- Fox Searchlight
- In theaters now
The Tree of Life is one of the greatest movies ever made. There, I said it.
Now, the caveats. Terrence Malick’s long in the works epic about the yin and yang of nature and grace is so personal and specific that those not tuned in to its rhythms will find it interminable. But if it works for you, as it did for me, I’m hard-pressed to think of another movie that has ever used the medium of film more effectively.
It starts in the middle and then goes back to the beginning, and when I say back to the beginning I mean the dawn of time. We see mysterious lights, signaling the creation of the universe. We see volcanoes erupting, creating the continents. We see torrential rains, creating the oceans. And we see the origins of life, cells that turn into amoebas that turn into small creatures that turn into great dinosaurs. This where we came from as physical beings. Then we see where we came from as emotional beings. The birth of a child. The freedom of early life. The everyday magic of an afternoon spent in the front yard. Then we have to start obeying rules. We begin to feel pain. We see sadness and oppression. We lose people we love.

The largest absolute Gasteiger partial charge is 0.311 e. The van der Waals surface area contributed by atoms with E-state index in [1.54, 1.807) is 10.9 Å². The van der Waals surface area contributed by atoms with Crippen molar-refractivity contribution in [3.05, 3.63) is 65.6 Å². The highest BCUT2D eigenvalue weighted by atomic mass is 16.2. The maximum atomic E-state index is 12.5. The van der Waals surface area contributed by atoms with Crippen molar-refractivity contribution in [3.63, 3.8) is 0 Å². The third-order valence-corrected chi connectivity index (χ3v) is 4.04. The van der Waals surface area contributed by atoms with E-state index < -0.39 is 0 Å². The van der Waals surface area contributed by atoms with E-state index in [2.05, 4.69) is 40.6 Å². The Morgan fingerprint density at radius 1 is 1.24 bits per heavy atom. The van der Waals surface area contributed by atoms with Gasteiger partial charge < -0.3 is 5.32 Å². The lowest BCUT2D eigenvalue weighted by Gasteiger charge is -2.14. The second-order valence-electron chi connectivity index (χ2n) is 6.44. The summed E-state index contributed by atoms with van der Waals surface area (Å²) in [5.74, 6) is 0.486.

These are universal emotions, rendered with incredible intimacy by Malick and cinematographer Emmanuel Lubezki and a team of editors led by Hank Corwin. I can see how the film doesn’t work for some, but for me, I was with it for every second of its 139 minutes. There are countless ideas, images and themes I’ve rarely if ever seen a film tackle before, chief among them the significance and insignificance of a single life in the scheme of the universe. The Tree Of Life stares into the vastness of the cosmos, boldly aspires to greatness, and reaches it.